dittybopper: The Evil That Lies In The Hearts Of Men: Sure frees up time that would otherwise be spent trying to cover up an electronic paper trail.

And that alone may be the smartest reason not to use something like that, especially if you are a high level government employee.


I'd think its also a warning to the rest of us about how insecure our communications have become.
 
2013-03-28 09:40:12 AM  

CPT Ethanolic: How can you work in government and not use email?  I swear that 99% of what I do is via email.


Probably has her office admin print/type email for her.  Several high level gov't officials used to do that all the time and some probably still do.  I  wish I were joking.

ongbok: So, why does this matter? As long as she has an understanding of the technology and how it applies to homeland security she is fine. People got shiat done before email, text and tweets.


That assumes she understands the technology.  As DHS is tasked with protecting the US Federal IT infrastructure, she is being asked to make decisions in areas she has (consciously) chosen not to use (not just too busy to learn, but opting-out).  It only matters if she decides that her worldview should be extended to the entire government (i.e. Internet Infrastructure isn't important - she doesn't use it, so why bother?).

/she has also expressed interest in running for Pres.
 
Juc
2013-03-28 09:41:20 AM  
It's just probably because she doesn't like having people eavesdrop on her conversations.
 
2013-03-28 09:42:36 AM  
She doesn't use email, so I guess her assistant/secretary has to compile communications for her.  Because it is simply not possible that she isn't finding things out that were released in emails.  So, in that case, WTF is the difference?
 
2013-03-28 09:45:33 AM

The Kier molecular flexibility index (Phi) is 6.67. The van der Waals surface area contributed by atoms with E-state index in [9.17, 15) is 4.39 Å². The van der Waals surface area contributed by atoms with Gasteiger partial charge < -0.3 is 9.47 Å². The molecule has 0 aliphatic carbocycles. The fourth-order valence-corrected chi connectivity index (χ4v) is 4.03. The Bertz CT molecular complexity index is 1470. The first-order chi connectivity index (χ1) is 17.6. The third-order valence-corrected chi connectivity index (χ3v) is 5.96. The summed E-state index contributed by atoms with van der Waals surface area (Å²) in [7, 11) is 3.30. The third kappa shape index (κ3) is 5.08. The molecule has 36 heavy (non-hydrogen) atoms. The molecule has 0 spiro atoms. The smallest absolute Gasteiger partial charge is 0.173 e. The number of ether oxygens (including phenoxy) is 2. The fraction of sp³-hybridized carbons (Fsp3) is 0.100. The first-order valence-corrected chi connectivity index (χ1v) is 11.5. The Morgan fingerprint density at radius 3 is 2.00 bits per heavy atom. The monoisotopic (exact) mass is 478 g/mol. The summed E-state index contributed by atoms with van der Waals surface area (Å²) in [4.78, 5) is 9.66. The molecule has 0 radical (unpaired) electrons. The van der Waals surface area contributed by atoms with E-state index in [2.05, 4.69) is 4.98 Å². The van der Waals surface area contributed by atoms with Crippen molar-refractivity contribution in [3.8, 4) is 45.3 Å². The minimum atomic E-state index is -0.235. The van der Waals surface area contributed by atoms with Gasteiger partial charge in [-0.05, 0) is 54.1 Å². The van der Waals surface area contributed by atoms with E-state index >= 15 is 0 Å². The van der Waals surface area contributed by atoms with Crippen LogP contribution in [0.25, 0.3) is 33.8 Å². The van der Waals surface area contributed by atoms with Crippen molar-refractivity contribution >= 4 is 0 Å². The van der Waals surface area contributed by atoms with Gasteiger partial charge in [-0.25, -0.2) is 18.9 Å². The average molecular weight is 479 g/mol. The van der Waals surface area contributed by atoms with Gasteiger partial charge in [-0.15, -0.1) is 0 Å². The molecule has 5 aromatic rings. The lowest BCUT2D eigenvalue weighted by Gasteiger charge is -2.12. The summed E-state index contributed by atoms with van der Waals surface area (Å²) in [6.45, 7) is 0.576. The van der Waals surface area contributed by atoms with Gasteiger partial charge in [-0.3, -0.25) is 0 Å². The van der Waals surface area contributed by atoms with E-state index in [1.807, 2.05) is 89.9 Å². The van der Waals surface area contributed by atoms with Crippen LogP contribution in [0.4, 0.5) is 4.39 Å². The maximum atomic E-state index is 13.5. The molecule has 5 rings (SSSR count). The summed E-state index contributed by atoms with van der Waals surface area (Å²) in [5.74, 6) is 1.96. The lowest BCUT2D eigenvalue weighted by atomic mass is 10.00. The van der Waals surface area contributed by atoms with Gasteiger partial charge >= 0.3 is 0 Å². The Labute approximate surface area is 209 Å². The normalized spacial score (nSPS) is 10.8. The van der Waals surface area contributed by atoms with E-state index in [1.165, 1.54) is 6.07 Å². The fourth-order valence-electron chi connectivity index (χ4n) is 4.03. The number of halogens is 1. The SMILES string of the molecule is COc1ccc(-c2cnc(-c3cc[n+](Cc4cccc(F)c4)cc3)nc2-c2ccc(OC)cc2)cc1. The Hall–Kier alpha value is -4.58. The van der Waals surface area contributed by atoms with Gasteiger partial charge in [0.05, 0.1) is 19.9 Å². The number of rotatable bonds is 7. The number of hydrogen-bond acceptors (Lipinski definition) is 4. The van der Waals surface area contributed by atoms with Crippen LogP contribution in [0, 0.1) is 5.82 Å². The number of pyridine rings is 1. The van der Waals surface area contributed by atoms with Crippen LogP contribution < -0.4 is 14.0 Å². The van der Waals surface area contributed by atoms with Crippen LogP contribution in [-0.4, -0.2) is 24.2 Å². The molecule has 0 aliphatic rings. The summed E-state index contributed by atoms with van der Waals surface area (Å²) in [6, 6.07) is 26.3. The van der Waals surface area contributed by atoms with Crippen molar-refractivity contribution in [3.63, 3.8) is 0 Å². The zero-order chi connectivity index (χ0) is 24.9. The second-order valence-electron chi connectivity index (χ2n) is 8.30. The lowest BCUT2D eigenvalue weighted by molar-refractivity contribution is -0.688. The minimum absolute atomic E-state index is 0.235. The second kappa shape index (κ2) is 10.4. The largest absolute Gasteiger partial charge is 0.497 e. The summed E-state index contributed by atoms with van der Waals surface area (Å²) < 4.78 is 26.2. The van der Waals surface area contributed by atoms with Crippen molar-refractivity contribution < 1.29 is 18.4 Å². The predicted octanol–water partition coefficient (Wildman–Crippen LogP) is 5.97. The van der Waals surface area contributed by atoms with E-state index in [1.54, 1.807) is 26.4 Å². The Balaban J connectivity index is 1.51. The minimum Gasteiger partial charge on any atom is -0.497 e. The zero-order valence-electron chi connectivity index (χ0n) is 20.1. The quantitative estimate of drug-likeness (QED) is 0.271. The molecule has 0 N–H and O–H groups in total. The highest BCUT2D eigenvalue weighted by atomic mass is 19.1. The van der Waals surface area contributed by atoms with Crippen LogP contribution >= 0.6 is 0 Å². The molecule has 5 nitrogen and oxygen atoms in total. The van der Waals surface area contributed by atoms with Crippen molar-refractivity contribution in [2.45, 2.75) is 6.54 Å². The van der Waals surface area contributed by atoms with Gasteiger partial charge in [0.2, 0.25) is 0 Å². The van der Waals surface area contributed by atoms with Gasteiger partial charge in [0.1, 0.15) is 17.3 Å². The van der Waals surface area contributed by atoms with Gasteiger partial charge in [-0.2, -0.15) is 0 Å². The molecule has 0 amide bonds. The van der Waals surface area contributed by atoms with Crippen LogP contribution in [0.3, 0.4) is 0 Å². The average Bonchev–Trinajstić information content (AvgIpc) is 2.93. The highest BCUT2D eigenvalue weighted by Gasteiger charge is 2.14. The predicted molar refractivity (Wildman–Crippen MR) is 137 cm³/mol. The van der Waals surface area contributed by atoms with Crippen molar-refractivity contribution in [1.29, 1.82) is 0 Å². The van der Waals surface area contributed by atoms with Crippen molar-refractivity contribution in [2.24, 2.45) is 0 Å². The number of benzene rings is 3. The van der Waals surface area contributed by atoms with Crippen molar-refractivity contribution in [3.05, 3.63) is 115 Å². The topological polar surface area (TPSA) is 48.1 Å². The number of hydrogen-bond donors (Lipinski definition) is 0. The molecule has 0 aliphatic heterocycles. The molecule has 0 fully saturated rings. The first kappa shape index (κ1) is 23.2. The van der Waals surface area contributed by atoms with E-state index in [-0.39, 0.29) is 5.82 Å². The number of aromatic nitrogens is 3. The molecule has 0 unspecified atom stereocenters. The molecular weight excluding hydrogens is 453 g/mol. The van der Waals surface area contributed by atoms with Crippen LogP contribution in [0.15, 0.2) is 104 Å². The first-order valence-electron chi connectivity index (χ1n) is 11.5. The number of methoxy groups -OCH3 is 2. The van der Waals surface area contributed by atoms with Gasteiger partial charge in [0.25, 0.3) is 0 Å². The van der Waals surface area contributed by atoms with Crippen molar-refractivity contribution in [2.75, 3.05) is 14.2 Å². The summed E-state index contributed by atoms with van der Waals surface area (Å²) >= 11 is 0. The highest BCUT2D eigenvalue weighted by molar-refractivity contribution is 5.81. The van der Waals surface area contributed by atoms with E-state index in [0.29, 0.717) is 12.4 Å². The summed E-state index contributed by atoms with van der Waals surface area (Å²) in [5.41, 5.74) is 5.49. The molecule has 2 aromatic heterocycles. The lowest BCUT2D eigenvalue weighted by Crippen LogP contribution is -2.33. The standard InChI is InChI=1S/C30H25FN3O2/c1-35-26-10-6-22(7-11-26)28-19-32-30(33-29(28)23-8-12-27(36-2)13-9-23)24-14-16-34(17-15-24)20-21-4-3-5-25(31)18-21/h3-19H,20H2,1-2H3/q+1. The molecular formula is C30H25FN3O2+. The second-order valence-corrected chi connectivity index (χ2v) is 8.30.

Holy crap, she's not a useless farktard who wills up her day with narcissistic postings on social media sites? What's she doing with a government job?
 
2013-03-28 09:50:23 AM  
skozlaw:
Maybe that doesn't really matter and she's just an organizer who leaves all the key decisions up to her lackeys who know better, but it's a question worth asking.


To me this is a perfectly sensible trait for a CEO or even POTUS.  But SHE is in meetings where her lackeys won't be and she'll need to be able to accurately answer questions and relay issues without her lackeys and unless they all jump on a conference call she's obviously not shooting off a quick email to them.

If you're the ultimate decision maker it's good to have people right under you who know their shiat.  If you have to give information to the decision maker and you don't know your shiat.......that can be a problem.
 
2013-03-28 10:04:23 AM  

CPT Ethanolic: How can you work in government and not use email?  I swear that 99% of what I do is via email.


I think work is the operative word here.
 
2013-03-28 10:16:15 AM  

CPT Ethanolic: How can you work in government and not use email?  I swear that 99% of what I do is via email.


If you are a in the cabinet of the most powerful nation on Earth, you are provided with a devise called a secretary.  Not a secretary made out of transistors and diodes, but one made out of meat and covered with cloth.  (Actually multiple secretaries....)